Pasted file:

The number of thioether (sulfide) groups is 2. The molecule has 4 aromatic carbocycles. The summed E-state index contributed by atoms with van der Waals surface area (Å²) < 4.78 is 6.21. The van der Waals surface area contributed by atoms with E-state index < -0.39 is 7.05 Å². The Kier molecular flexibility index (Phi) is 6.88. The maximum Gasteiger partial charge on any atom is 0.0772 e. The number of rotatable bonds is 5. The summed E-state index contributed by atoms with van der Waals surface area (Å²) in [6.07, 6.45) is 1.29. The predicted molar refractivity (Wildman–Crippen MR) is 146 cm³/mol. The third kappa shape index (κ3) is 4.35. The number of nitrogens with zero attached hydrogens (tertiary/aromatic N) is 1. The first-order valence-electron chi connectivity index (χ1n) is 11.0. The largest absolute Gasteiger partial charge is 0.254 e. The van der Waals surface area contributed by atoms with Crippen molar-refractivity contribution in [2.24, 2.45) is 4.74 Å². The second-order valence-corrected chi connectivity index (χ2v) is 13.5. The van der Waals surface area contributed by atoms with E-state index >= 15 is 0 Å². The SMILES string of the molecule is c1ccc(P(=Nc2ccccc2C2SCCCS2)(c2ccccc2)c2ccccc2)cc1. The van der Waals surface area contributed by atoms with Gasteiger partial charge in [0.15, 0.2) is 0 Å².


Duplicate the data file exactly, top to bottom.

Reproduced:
The number of thioether (sulfide) groups is 2. The molecule has 4 aromatic carbocycles. The summed E-state index contributed by atoms with van der Waals surface area (Å²) < 4.78 is 6.21. The van der Waals surface area contributed by atoms with E-state index < -0.39 is 7.05 Å². The Kier molecular flexibility index (Phi) is 6.88. The maximum Gasteiger partial charge on any atom is 0.0772 e. The number of rotatable bonds is 5. The summed E-state index contributed by atoms with van der Waals surface area (Å²) in [6.07, 6.45) is 1.29. The predicted molar refractivity (Wildman–Crippen MR) is 146 cm³/mol. The third kappa shape index (κ3) is 4.35. The number of nitrogens with zero attached hydrogens (tertiary/aromatic N) is 1. The first-order valence-electron chi connectivity index (χ1n) is 11.0. The largest absolute Gasteiger partial charge is 0.254 e. The van der Waals surface area contributed by atoms with Crippen molar-refractivity contribution in [2.24, 2.45) is 4.74 Å². The second-order valence-corrected chi connectivity index (χ2v) is 13.5. The van der Waals surface area contributed by atoms with E-state index >= 15 is 0 Å². The SMILES string of the molecule is c1ccc(P(=Nc2ccccc2C2SCCCS2)(c2ccccc2)c2ccccc2)cc1. The van der Waals surface area contributed by atoms with Gasteiger partial charge in [0.15, 0.2) is 0 Å².